Avoid a big pay out. What HR needs to know about human rights and family status.
Two family status cases can help employers understand their obligations when it comes to the protected family status.
Families in Canada are diverse and complicated, so “family status” is not always a clear definition.
In the face of changing ideas of family, employers and employees struggle to understand appropriate balance between family responsibilities and employment obligations.
Filion Wakely Thorup Angeletti lawyer Carla Nassar talked to HRM about some of the recent cases that can clarify an employer’s obligations.
A recent decision of the Federal Court of Canada has confirmed that “family status” under the Canadian Human Rights Act includes childcare obligations.
In Johnstone v. Canada (Border Services), the Federal Court of Canada upheld the finding that “family status” under the Canadian Human Rights Act requires employers to provide accommodation for an employee’s childcare obligations.
The applicant, Johnstone, worked for the Canadian Border Services Agency, and was denied full-time day shifts after returning from maternity leave. The court accepted that she was unable to find a workable childcare solution, and found the organization should have accommodated her on the grounds of family status.
The Tribunal found that the enumerated ground of “family status” includes parental childcare responsibilities, noting:
The freedom to choose to become a parent is so vital that it should not be constrained by the fear of discriminatory consequences… For the employer, this means assessing situations such as Ms. Johnstone’s on an individual basis and working together with her to create a workable solution that balances her parental obligations with her work opportunities, short of undue hardship.
Other Caregiver Responsibilities
A recent Human Rights Tribunal of Ontario decision also confirmed that employees with eldercare responsibilities are also protected from discrimination on the basis of family status.
In Devaney v. ZRV Holdings Limited, the applicant was an architect in charge of the Trump Tower project from 2005. He was also the primary caregiver for his mother, who ruptured her quadriceps tendon in 2008, leaving her incapacitated and unable to care for herself. The applicant placed his mother on a waiting list for a long-term facility but, in the interim, was only able to obtain part-time home care.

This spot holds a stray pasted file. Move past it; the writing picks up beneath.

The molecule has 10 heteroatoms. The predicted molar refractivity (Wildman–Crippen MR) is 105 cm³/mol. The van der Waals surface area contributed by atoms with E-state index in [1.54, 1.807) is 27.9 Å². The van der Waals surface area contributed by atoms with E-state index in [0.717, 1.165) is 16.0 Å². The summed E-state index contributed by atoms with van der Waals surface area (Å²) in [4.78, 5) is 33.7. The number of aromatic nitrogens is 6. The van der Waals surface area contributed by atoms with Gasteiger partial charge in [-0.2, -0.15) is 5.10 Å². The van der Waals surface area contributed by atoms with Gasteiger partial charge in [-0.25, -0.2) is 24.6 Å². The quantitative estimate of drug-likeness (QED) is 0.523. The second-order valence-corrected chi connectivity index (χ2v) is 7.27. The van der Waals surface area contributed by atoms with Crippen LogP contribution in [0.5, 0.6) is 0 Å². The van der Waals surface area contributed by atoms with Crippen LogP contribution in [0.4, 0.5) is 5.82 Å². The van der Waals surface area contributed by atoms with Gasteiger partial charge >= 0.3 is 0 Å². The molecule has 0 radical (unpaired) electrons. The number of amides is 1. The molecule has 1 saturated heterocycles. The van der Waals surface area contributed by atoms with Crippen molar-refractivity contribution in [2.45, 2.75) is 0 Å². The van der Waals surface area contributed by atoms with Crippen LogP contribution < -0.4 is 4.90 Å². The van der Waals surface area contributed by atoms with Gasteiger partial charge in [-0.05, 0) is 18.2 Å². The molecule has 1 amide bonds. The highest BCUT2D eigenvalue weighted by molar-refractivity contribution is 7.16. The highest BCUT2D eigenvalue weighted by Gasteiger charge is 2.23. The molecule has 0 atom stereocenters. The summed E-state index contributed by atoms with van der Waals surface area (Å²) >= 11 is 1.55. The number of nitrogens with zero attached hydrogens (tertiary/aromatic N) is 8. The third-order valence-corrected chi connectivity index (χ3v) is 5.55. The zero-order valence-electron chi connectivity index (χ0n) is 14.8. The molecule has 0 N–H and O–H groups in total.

The applicant had a large number of absences in 2007 and 2008, which he testified were necessary in order to permit him to take his mother to medical appointments and to provide her with care.
The Human Rights Tribunal of Ontario conducted an extensive review of the jurisprudence and the various tests that have been applied to discrimination on the basis of family status. It found that the respondent had breached its procedural and its substantive duty to accommodate.
Lessons For Employers
Once an employer becomes aware that an employee has needs related to family status, it has a proactive duty to make inquiries in order to determine whether it has a duty to accommodate those needs.
Both decisions also emphasize that employers cannot rely on assumptions or impressions in determining whether or not an employee’s childcare or eldercare obligations can be accommodated.
Employers are not required to accommodate every request and are entitled to inquire into whether the employee has explored other options for meeting his/her family obligations.
“What is also clear is that, given the changing nature of the Canadian family and changing family obligations, employers are likely to receive an increased number of requests for accommodation of childcare and eldercare obligations,” Nassar said. “Employers should be aware of their obligations and carefully assess any request for accommodation on an individual basis.”